Strange and powerful Statues

On July 2, 1977 by admin

The Berkshire Eagle


July 1977

Arthur Myers


At first blush , the artist and her work   seem  wholly at odds, completely out of tune with each other.

The life-size statues, hanging from the walls of an old barn converted into a studio ,are  weird, decadent  – and very powerful. They compel attention – perhaps even loathing. At least , a certain amount of disquiet. The Artist is something else entirely.

She is a blonde German Lorelei, beautiful enough to be a fashion model – which she was in Europe for a time. She is gentle, soft-spoken, sensitive , intelligent, an artist. She is domestic; she has had one husband, and him for the past 10years, and a son, Luke, 8, who stays with her in West Stockbridge while her husband toils in advertising in New York. She and her husband,  Jack Silverman,  have taken an old wreck of an 18th century house and rebuilt it into an almost-museum-like home. The very nails that they have  put into it are antique , handmade, square nails she has retrieved from old boards. She has researched other old homes – such as the Col. Ashley House- to reproduce  the structure and furnishings of the homes of early America. But her statues – which will be shown on Spring Street in Williamstown- are not genteel, not pretty, not nice. Where do these strange works of art come from, from where in the unconscious of Irena Martens (Silverman). They are , according to an artist friend of mine- Sushil Mukherjee of Lenox- in a traditional stream of German art, but they are individualized too. A clue might be that Irena Martens was born into beleaguered Hamburg, Germany, in 1941 “My father was a Craftsman in metal.” she says “ and my mother was a craftswoman in sewing . I grew up in an atmosphere of art. I was praised whenever  I did something artistic. “We lived in a two –story house in Hamburg Eagle-A-Myers#2and our house was partially destroyed  in the air raids. All the surrounding houses in this working class district were flattened. “I have memories that seem almost as though they were dreams. They go back before my conscious memory. I remember sounds. I remember the sounds of bombs. Clear memories I haven’t until later on – of ruins, and of our house, which was half burned down. I can think of the feelings of my childhood at that time – of the pain, the fear, the destruction. My son here in West Stockbridge and his friends, the children in the neighborhood, they like to go to an old dump – we have one behind our meadow.  And it reminds me of living in Hamburg as a child at that time. My mother would tell me not to go into the ruined houses – it was dangerous. But of course we children did, and we would find treasures – letters, photographs ……would fantasize who the people might have been…… “I began drawing when  very young. One time my mother  had a flower pot with tulips in it. I used to draw everything that was around. I had almost an obsession. I would spend hours on drawing. I drew the tulip from three different sides. My mother said “You did the same picture three different times”. but I said “No it’s different”. I wanted to draw the whole tulip”.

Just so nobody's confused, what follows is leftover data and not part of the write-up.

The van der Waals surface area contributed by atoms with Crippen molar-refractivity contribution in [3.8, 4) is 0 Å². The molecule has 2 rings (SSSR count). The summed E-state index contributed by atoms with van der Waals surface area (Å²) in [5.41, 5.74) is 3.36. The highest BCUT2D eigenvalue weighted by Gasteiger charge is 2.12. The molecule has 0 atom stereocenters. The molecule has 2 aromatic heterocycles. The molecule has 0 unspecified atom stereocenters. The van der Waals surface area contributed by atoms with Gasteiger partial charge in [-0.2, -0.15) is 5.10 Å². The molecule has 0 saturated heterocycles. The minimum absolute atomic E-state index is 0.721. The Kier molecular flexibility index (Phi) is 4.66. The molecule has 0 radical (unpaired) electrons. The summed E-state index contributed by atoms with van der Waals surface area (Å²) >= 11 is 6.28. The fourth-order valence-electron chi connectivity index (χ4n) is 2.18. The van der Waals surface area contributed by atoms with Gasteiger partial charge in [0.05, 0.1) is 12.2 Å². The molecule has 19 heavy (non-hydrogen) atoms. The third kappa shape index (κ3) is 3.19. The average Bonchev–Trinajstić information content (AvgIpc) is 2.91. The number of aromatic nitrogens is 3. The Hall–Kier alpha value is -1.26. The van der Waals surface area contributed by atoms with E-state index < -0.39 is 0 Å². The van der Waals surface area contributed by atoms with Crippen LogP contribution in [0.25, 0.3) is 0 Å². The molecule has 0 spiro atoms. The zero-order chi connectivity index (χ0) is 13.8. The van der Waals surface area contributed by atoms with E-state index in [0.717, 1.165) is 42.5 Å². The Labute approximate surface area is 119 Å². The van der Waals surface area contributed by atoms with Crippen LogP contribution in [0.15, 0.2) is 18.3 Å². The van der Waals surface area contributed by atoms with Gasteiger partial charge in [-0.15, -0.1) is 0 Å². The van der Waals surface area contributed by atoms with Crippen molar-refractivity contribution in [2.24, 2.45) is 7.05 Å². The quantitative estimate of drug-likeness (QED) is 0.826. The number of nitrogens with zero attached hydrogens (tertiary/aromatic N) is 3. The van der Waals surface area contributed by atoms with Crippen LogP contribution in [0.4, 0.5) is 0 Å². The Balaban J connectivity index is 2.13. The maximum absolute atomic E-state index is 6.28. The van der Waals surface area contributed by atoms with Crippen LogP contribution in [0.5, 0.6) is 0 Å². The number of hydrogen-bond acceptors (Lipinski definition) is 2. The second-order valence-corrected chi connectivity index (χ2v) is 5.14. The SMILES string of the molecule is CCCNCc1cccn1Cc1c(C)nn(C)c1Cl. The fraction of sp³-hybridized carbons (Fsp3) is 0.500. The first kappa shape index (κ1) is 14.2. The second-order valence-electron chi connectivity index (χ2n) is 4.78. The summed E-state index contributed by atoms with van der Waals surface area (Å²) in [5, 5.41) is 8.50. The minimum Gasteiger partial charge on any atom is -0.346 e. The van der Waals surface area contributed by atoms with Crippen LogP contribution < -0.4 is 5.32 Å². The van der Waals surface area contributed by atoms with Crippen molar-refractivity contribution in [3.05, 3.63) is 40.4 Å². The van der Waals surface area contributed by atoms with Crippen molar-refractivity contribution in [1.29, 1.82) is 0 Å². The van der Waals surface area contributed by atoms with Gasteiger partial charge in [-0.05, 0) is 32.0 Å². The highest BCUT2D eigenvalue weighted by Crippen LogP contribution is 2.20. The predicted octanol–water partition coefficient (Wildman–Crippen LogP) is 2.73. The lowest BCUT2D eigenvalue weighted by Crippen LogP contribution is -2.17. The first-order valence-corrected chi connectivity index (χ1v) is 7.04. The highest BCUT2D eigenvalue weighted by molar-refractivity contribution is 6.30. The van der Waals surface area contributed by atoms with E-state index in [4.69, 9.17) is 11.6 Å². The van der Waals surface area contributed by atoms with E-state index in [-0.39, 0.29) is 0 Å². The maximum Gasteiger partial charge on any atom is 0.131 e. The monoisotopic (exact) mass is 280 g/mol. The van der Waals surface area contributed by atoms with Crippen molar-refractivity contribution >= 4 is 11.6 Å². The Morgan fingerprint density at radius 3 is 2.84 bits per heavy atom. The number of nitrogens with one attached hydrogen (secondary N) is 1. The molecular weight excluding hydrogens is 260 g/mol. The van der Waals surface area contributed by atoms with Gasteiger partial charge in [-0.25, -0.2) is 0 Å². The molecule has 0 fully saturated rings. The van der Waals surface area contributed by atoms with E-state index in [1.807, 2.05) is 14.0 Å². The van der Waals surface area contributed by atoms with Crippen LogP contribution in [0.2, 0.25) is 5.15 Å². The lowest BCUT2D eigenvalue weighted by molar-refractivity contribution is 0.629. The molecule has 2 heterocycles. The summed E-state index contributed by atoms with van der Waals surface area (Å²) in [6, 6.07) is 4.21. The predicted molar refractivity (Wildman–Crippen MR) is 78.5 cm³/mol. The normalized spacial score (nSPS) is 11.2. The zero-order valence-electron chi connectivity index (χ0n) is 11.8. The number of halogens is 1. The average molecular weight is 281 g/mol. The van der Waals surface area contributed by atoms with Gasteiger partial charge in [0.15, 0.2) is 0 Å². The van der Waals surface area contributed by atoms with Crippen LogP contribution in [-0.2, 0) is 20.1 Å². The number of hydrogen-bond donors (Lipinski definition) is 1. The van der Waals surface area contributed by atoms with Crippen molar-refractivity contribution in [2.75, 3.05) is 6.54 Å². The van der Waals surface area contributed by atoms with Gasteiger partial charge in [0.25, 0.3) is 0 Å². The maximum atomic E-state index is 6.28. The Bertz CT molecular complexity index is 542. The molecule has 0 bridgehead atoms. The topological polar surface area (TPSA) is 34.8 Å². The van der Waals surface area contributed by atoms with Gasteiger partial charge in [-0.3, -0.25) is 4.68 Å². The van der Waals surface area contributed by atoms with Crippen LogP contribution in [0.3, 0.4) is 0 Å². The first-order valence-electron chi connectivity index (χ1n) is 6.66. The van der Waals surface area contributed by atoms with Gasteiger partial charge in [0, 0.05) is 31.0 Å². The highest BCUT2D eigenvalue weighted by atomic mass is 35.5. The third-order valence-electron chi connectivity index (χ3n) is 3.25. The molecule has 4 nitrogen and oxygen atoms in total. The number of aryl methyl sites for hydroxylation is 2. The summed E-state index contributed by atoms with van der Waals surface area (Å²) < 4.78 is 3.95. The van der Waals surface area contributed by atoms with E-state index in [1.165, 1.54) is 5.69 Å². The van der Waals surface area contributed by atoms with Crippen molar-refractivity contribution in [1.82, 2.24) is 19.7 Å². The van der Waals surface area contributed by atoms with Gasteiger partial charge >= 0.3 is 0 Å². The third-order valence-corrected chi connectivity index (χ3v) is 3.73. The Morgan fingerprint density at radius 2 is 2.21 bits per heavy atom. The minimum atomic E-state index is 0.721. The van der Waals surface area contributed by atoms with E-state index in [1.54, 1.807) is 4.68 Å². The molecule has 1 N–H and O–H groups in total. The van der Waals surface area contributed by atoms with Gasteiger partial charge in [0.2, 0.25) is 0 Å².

Irena went to Gymnasium, high school and became an apprentice in a Publishing House where she worked with graphics, sales promotional  brochures , advertising. She attended  art school in the evening.  “I was happy in this work” she says , “ but I wanted to leave the country. I wanted to go somewhere else. I had an opportunity to go to Italy, to Rome, and work for Alitalia, the national airline and doing the same thing – sales promotion and brochures. “In retrospect I know  that I needed  the distance . I needed to feel the difference between nations. After the war in Germany  there was a rootlessness . It was hard to form an  identity.  I did not realize it then, I just saw an opportunity for work; but now living away ,  Eagle-A-Myers#3I can understand.  While she was working for Alitalia, a friend of hers who run a modeling  agency got her into modeling and she moved to Milan – although much of her work was done in Rome  and Paris. “I began working on dolls – small dolls, about two feet high. Today they would be called soft sculpture. They are not really dolls, the sort of dolls that children play with. They were stuffed with Kapok, the way you would stuff a pillow. They were not for children. They were for people who buy art, who like something original.”

“Being a model was glamorous . I liked to wear the clothes. It was hard work, a lot of discipline. But it’s just a job that people do for a period of time. I made a lot of money- I couldn’t support myself on my dolls, so that worked out well for me.”

She had a chance to come to New York and show her dolls in a prestigious Madison avenue gallery. She married Jack Silverman, an American  who at the time was doing advertising for Alitalia. Her show was well received by the critics.

Five years ago she begun making the life size dolls that hang in her barn-studio.

She feels that these strange  dolls derive partially from her living as a child through war time destruction , but also are part of a German  artistic tradition.  But in her dolls, Irena sees also gaiety, which perhaps comes from her stay in Italy.

“The sun shines in Italy”, she says “and they are such beautiful people – so obviously beautiful. I would pick up on the beautiful textures  of fabrics and a certain gaiety.”

Irena sees humor in her  creations, but perhaps most viewers will see power and strangeness coming out of her German heritage.

And it seems to in the sculpture of Irena Martens


Sculpture Straw FigureIrena-Martens-wIrena-Martens-Pupazzo-in-Brocade

Irena-Martens-Pupazzo_with_BirdIrena-Martens-Pupazzo- 20IRENA MARTENS    Pupazzo in Satin

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